Coral Reefs

These solid, geological coral structures are found in warm, shallow waters of the ocean, especially the tropics. They are formed from the remains of plants and animals and are subject to oceanographic conditions and fluctuations.

Each coral is comprised of the skeletal deposits from tiny marine animals or polyps. These polyps leave stony deposits behind when they die which form a solid, branch-like structure or coral reef.

Coral reefs provide a home to numerous species of marine life which include jellyfish, anemones, sponges, turtles, crabs, shrimps, sharks and molluscs. They are also living quarters for many types of plants such as algae, mangrove and sea grasses.   

Types of coral reef

There are three types of coral reef which include:

  • Barrier reef
  • Fringing reef
  • Coral Atoll

Barrier reef

This type often runs in parallel to coastlines but is usually divided from the land by means of a lagoon. This reef forms a barrier between the lagoon and the sea which is problematic for navigation purposes. 

One example of a barrier reef is the Great Barrier Reef which lies just off the North East coast of Australia. This is the largest coral reef in the world.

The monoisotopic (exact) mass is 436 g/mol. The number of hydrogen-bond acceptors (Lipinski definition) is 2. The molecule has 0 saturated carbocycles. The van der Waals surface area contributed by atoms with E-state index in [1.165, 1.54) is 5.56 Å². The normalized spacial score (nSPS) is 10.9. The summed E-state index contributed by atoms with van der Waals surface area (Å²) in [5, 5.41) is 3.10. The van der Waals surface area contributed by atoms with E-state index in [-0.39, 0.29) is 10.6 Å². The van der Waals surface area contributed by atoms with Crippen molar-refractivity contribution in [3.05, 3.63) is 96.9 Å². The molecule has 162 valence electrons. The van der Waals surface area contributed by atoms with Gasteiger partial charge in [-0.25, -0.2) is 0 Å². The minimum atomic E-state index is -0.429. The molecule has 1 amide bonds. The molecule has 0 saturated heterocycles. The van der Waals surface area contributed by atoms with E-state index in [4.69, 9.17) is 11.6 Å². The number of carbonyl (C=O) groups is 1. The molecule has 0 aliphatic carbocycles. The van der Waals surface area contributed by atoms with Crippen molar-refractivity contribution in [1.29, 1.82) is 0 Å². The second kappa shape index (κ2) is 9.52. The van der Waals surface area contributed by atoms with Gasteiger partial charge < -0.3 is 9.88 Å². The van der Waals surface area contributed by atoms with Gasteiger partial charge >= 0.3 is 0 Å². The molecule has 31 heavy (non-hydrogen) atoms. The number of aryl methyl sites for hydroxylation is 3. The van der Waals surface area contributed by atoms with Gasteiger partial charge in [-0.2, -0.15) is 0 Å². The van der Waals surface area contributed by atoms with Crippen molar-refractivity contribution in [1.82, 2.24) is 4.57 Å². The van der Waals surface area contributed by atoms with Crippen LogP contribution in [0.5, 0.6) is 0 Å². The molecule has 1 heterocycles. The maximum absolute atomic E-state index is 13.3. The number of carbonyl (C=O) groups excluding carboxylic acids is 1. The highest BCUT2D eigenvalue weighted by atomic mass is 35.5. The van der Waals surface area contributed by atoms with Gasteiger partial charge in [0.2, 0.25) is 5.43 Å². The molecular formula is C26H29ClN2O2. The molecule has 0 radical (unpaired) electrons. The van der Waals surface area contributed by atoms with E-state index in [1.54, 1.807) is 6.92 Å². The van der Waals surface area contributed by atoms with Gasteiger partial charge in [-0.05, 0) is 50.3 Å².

Fringing reef

This reef develops close to the shoreline, often extending back towards the beach. It is similar to the barrier reef except that this reef has shallower lagoons in the back reef, close to the shoreline.

A barrier reef has several deep sections within the lagoon.

Fringing reefs are found in the Red Sea and the Caribbean.

Coral atoll

This is the name given to concentric circles of coral which form on top of dormant volcanoes in the ocean. This type of reef starts life as a fringe reef around a volcanic island but continues to grow even as the volcano collapses. This leaves the reef as the only remaining structure.

Threats to coral reefs

Coral reefs act as ecosystems for fisheries, tourism and coastline protection. They are fragile structures which face a growing threat from climate change, excess algae production, water pollution and off-coastal dredging.

Hawaii coral reef research

A research project was initiated in Hawaii in 1998 to foster a greater understanding and awareness of the threats facing reefs surrounding the islands of Hawaii. This includes monitoring the processes which impact upon the functioning and wellbeing of the reef as well as searching for new ways to protect it.

Coral reefs are affected by natural changes in the ecosystem but are also subject to man-made stresses. In other situations they are threatened by natural changes which have been exacerbated by human intervention. 

For more information visit the Hawaiian Coral Reef Initiative site.